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Altitude changes of flights could help to save the climate

Altering the altitudes of less than 2% of flights could reduce contrail-linked climate change by 59 per cent, says a new Imperial College London study.

Contrails could be as bad for the climate as CO2 emissions

When hot exhaust gases from aircraft meet the cold, low-pressure air of the atmosphere, they produce white streaks in the sky called ‘condensation trails’, or contrails. Those Aircraft contrails could be as bad for the climate as their CO2 emissions.

Most contrails last only a few minutes, but some mix with others and linger for up to eighteen hours. Previous research suggests that contrails and the clouds they help form have as much of a warming impact on the climate as aviation’s cumulative CO2 emissions.

The key difference: While CO­2 impact the atmosphere for hundreds of years, contrails are short-lived and could quickly be reduced.

Contrail-caused harm could be reduced by up to 90%

Imperial College London-led research has found that flight altitude changes of just 2,000 feet could lessen their effect. Combined with using cleaner aircraft engines, contrail-caused harm to the climate could be reduced by up to 90%, the researchers say.

Lead author Dr Marc Stettler, of Imperial’s Department of Civil and Environmental Engineering, said: “This new method could very quickly reduce the overall climate impact of the aviation industry.”

The researchers have used computer simulations to predict how altering aircraft altitudes might reduce the number of contrails and how long they linger. Contrails only form and persist in thin layers of the atmosphere that have very high humidity. Therefore, aircraft could avoid these regions. Dr Stettler said: “A really small proportion of flights are responsible for the vast majority of contrail climate impact, meaning we can focus our attention on them.”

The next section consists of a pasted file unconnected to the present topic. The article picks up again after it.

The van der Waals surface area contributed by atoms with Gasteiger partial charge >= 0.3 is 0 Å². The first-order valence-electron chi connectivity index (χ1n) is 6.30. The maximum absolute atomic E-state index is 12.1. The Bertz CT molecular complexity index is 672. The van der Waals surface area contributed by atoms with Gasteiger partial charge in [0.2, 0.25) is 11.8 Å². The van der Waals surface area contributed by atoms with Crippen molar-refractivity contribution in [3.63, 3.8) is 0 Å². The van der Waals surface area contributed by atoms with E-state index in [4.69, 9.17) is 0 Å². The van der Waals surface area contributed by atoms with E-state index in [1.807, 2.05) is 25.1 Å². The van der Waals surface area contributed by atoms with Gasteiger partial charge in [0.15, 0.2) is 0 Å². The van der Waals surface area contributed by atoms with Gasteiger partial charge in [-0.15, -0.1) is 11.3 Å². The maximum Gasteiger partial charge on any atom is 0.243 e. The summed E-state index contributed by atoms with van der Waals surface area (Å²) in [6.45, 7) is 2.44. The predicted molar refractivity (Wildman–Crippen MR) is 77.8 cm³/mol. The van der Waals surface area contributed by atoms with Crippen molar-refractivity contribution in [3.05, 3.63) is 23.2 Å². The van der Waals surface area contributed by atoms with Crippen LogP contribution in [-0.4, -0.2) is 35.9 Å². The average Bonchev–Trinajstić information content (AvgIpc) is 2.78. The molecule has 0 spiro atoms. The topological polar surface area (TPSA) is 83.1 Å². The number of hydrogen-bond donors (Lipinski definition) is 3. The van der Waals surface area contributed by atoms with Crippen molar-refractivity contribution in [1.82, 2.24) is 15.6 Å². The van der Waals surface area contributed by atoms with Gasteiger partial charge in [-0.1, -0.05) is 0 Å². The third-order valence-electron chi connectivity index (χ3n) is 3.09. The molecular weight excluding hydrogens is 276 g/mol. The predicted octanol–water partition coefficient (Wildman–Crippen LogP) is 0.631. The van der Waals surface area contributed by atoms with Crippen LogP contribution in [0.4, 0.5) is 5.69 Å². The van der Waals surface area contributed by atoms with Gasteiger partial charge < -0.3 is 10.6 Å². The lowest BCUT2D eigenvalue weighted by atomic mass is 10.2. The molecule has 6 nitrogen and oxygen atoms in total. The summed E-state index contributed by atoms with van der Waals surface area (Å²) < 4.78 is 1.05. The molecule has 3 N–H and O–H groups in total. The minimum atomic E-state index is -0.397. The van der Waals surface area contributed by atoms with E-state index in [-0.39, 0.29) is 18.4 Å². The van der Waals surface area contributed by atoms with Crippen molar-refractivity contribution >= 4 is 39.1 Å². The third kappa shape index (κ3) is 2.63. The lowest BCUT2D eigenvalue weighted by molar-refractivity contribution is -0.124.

“Targeting the few flights that cause the most harmful contrails, as well as making only small altitude changes, could significantly reduce the effect of contrails on global warming”, said the study’s first author, Roger Teoh from the Department of Civil and Environmental Engineering. The reduced contrail formation would offset more than he CO2 released by the extra fuel.

Dr Stettler said: “We’re conscious that any additional CO2 released into the atmosphere will have a climate impact stretching centuries into the future, so we’ve also calculated that if we only target flights that wouldn’t emit extra CO­2, we can still achieve a 20% reduction in contrail forcing.”

Image: Pixabay

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